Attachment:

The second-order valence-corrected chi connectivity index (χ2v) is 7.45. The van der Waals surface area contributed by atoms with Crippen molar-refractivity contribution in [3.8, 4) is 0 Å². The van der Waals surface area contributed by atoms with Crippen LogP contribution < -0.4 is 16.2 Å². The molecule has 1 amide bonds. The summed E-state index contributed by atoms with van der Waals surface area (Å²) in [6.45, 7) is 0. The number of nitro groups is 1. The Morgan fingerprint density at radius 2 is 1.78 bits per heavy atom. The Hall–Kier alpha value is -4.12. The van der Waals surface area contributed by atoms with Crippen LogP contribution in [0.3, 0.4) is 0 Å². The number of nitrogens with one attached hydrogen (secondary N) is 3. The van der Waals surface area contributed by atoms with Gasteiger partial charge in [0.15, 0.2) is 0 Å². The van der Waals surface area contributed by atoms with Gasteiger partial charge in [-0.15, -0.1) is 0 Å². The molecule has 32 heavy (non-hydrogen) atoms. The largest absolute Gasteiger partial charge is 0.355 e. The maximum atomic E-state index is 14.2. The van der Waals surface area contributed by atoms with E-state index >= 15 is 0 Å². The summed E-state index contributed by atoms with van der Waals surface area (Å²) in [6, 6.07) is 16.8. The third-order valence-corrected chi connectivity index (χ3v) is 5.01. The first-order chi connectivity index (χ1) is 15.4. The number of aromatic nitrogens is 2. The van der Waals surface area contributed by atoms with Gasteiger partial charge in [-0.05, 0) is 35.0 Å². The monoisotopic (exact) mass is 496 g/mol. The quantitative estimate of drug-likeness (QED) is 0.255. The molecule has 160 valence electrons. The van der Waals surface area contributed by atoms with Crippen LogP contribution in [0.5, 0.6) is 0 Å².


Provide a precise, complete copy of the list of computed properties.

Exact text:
The second-order valence-corrected chi connectivity index (χ2v) is 7.45. The van der Waals surface area contributed by atoms with Crippen molar-refractivity contribution in [3.8, 4) is 0 Å². The van der Waals surface area contributed by atoms with Crippen LogP contribution < -0.4 is 16.2 Å². The molecule has 1 amide bonds. The summed E-state index contributed by atoms with van der Waals surface area (Å²) in [6.45, 7) is 0. The number of nitro groups is 1. The Morgan fingerprint density at radius 2 is 1.78 bits per heavy atom. The Hall–Kier alpha value is -4.12. The van der Waals surface area contributed by atoms with Crippen LogP contribution in [0.3, 0.4) is 0 Å². The number of nitrogens with one attached hydrogen (secondary N) is 3. The van der Waals surface area contributed by atoms with Gasteiger partial charge in [0.15, 0.2) is 0 Å². The van der Waals surface area contributed by atoms with Gasteiger partial charge in [-0.15, -0.1) is 0 Å². The molecule has 32 heavy (non-hydrogen) atoms. The largest absolute Gasteiger partial charge is 0.355 e. The maximum atomic E-state index is 14.2. The van der Waals surface area contributed by atoms with E-state index >= 15 is 0 Å². The summed E-state index contributed by atoms with van der Waals surface area (Å²) in [6, 6.07) is 16.8. The third-order valence-corrected chi connectivity index (χ3v) is 5.01. The first-order chi connectivity index (χ1) is 15.4. The number of aromatic nitrogens is 2. The van der Waals surface area contributed by atoms with Gasteiger partial charge in [-0.05, 0) is 35.0 Å². The monoisotopic (exact) mass is 496 g/mol. The quantitative estimate of drug-likeness (QED) is 0.255. The molecule has 160 valence electrons. The van der Waals surface area contributed by atoms with Crippen LogP contribution in [0.5, 0.6) is 0 Å².